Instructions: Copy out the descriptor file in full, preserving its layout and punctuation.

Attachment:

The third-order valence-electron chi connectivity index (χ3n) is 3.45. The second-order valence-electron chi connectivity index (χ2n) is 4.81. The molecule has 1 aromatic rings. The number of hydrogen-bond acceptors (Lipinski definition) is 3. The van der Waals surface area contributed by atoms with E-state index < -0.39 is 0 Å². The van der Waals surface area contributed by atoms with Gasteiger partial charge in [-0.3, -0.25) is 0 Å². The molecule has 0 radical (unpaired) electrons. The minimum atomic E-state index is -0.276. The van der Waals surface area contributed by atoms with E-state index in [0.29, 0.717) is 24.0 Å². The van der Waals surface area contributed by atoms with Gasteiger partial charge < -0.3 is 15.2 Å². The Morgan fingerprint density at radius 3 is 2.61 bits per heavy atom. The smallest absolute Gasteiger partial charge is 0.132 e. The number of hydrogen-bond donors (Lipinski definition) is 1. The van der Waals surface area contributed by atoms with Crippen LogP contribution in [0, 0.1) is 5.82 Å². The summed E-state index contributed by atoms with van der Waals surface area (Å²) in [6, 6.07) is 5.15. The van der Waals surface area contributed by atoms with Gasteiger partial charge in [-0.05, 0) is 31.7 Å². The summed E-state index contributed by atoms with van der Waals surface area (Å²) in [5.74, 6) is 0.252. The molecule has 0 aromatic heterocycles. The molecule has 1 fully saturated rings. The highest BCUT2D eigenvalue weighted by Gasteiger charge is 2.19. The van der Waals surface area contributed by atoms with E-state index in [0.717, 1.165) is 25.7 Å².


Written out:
The third-order valence-electron chi connectivity index (χ3n) is 3.45. The second-order valence-electron chi connectivity index (χ2n) is 4.81. The molecule has 1 aromatic rings. The number of hydrogen-bond acceptors (Lipinski definition) is 3. The van der Waals surface area contributed by atoms with E-state index < -0.39 is 0 Å². The van der Waals surface area contributed by atoms with Gasteiger partial charge in [-0.3, -0.25) is 0 Å². The molecule has 0 radical (unpaired) electrons. The minimum atomic E-state index is -0.276. The van der Waals surface area contributed by atoms with E-state index in [0.29, 0.717) is 24.0 Å². The van der Waals surface area contributed by atoms with Gasteiger partial charge < -0.3 is 15.2 Å². The Morgan fingerprint density at radius 3 is 2.61 bits per heavy atom. The smallest absolute Gasteiger partial charge is 0.132 e. The number of hydrogen-bond donors (Lipinski definition) is 1. The van der Waals surface area contributed by atoms with Crippen LogP contribution in [0, 0.1) is 5.82 Å². The summed E-state index contributed by atoms with van der Waals surface area (Å²) in [6, 6.07) is 5.15. The van der Waals surface area contributed by atoms with Gasteiger partial charge in [-0.05, 0) is 31.7 Å². The summed E-state index contributed by atoms with van der Waals surface area (Å²) in [5.74, 6) is 0.252. The molecule has 0 aromatic heterocycles. The molecule has 1 fully saturated rings. The highest BCUT2D eigenvalue weighted by Gasteiger charge is 2.19. The van der Waals surface area contributed by atoms with E-state index in [0.717, 1.165) is 25.7 Å².